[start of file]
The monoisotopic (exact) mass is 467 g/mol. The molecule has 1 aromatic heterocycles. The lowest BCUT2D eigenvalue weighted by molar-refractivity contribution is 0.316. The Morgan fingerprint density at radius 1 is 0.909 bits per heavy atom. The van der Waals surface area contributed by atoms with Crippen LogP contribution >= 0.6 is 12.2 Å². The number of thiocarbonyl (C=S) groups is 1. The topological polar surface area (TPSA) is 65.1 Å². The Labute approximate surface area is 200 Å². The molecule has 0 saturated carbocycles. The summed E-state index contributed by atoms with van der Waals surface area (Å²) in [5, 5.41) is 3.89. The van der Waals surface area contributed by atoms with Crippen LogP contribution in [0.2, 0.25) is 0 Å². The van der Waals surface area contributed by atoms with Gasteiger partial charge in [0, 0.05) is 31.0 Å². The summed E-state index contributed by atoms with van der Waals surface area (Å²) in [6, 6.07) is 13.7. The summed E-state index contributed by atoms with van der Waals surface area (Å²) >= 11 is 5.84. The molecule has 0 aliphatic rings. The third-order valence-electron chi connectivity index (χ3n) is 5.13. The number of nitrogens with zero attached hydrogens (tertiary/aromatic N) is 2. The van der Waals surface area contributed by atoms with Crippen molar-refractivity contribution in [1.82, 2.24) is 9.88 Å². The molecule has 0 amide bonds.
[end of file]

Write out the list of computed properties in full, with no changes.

The monoisotopic (exact) mass is 467 g/mol. The molecule has 1 aromatic heterocycles. The lowest BCUT2D eigenvalue weighted by molar-refractivity contribution is 0.316. The Morgan fingerprint density at radius 1 is 0.909 bits per heavy atom. The van der Waals surface area contributed by atoms with Crippen LogP contribution >= 0.6 is 12.2 Å². The number of thiocarbonyl (C=S) groups is 1. The topological polar surface area (TPSA) is 65.1 Å². The Labute approximate surface area is 200 Å². The molecule has 0 saturated carbocycles. The summed E-state index contributed by atoms with van der Waals surface area (Å²) in [5, 5.41) is 3.89. The van der Waals surface area contributed by atoms with Crippen LogP contribution in [0.2, 0.25) is 0 Å². The van der Waals surface area contributed by atoms with Gasteiger partial charge in [0, 0.05) is 31.0 Å². The summed E-state index contributed by atoms with van der Waals surface area (Å²) in [6, 6.07) is 13.7. The summed E-state index contributed by atoms with van der Waals surface area (Å²) >= 11 is 5.84. The molecule has 0 aliphatic rings. The third-order valence-electron chi connectivity index (χ3n) is 5.13. The number of nitrogens with zero attached hydrogens (tertiary/aromatic N) is 2. The van der Waals surface area contributed by atoms with Crippen molar-refractivity contribution in [1.82, 2.24) is 9.88 Å². The molecule has 0 amide bonds.